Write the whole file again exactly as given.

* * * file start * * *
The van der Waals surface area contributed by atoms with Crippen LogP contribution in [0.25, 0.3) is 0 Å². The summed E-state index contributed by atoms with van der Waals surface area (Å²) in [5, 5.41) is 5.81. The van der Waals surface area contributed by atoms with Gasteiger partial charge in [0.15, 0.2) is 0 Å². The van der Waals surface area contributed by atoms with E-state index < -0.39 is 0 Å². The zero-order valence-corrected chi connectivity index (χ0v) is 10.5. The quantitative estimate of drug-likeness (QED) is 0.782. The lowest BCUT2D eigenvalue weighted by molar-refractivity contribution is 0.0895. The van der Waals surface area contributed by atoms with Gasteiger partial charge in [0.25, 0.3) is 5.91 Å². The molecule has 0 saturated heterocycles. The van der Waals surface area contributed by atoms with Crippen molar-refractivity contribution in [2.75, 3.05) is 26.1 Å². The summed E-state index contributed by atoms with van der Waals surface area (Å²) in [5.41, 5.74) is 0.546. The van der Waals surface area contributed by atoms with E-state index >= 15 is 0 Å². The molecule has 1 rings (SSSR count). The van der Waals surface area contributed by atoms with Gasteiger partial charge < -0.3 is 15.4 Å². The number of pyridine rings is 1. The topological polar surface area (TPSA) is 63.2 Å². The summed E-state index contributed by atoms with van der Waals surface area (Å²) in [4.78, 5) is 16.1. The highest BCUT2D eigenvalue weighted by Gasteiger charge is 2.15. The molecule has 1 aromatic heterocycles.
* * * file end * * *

The van der Waals surface area contributed by atoms with Crippen LogP contribution in [0.25, 0.3) is 0 Å². The summed E-state index contributed by atoms with van der Waals surface area (Å²) in [5, 5.41) is 5.81. The van der Waals surface area contributed by atoms with Gasteiger partial charge in [0.15, 0.2) is 0 Å². The van der Waals surface area contributed by atoms with E-state index < -0.39 is 0 Å². The zero-order valence-corrected chi connectivity index (χ0v) is 10.5. The quantitative estimate of drug-likeness (QED) is 0.782. The lowest BCUT2D eigenvalue weighted by molar-refractivity contribution is 0.0895. The van der Waals surface area contributed by atoms with Gasteiger partial charge in [0.25, 0.3) is 5.91 Å². The molecule has 0 saturated heterocycles. The van der Waals surface area contributed by atoms with Crippen molar-refractivity contribution in [2.75, 3.05) is 26.1 Å². The summed E-state index contributed by atoms with van der Waals surface area (Å²) in [5.41, 5.74) is 0.546. The van der Waals surface area contributed by atoms with E-state index >= 15 is 0 Å². The molecule has 1 rings (SSSR count). The van der Waals surface area contributed by atoms with Gasteiger partial charge < -0.3 is 15.4 Å². The number of pyridine rings is 1. The topological polar surface area (TPSA) is 63.2 Å². The summed E-state index contributed by atoms with van der Waals surface area (Å²) in [4.78, 5) is 16.1. The highest BCUT2D eigenvalue weighted by Gasteiger charge is 2.15. The molecule has 1 aromatic heterocycles.